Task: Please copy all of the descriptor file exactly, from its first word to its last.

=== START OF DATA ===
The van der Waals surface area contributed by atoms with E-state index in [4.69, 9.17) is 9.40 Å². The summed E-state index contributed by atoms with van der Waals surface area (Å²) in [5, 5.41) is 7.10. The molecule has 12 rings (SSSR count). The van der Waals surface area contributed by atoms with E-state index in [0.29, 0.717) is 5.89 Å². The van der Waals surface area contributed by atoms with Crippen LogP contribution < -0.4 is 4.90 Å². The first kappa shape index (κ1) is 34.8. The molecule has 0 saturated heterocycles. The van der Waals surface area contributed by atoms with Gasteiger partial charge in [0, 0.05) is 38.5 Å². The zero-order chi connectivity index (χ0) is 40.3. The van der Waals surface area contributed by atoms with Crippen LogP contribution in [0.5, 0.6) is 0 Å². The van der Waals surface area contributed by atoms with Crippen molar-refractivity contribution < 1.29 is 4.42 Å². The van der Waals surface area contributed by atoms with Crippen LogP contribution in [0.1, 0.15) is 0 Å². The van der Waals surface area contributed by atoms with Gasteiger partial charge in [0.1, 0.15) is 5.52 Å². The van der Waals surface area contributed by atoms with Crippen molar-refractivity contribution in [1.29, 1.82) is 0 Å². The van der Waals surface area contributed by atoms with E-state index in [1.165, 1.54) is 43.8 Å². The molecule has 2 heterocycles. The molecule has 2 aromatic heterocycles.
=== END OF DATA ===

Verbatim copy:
The van der Waals surface area contributed by atoms with E-state index in [4.69, 9.17) is 9.40 Å². The summed E-state index contributed by atoms with van der Waals surface area (Å²) in [5, 5.41) is 7.10. The molecule has 12 rings (SSSR count). The van der Waals surface area contributed by atoms with E-state index in [0.29, 0.717) is 5.89 Å². The van der Waals surface area contributed by atoms with Crippen LogP contribution < -0.4 is 4.90 Å². The first kappa shape index (κ1) is 34.8. The molecule has 0 saturated heterocycles. The van der Waals surface area contributed by atoms with Gasteiger partial charge in [0, 0.05) is 38.5 Å². The zero-order chi connectivity index (χ0) is 40.3. The van der Waals surface area contributed by atoms with Crippen LogP contribution in [0.5, 0.6) is 0 Å². The van der Waals surface area contributed by atoms with Crippen molar-refractivity contribution < 1.29 is 4.42 Å². The van der Waals surface area contributed by atoms with Crippen LogP contribution in [0.1, 0.15) is 0 Å². The van der Waals surface area contributed by atoms with Gasteiger partial charge in [0.1, 0.15) is 5.52 Å². The van der Waals surface area contributed by atoms with Crippen molar-refractivity contribution in [1.29, 1.82) is 0 Å². The van der Waals surface area contributed by atoms with E-state index in [1.165, 1.54) is 43.8 Å². The molecule has 2 heterocycles. The molecule has 2 aromatic heterocycles.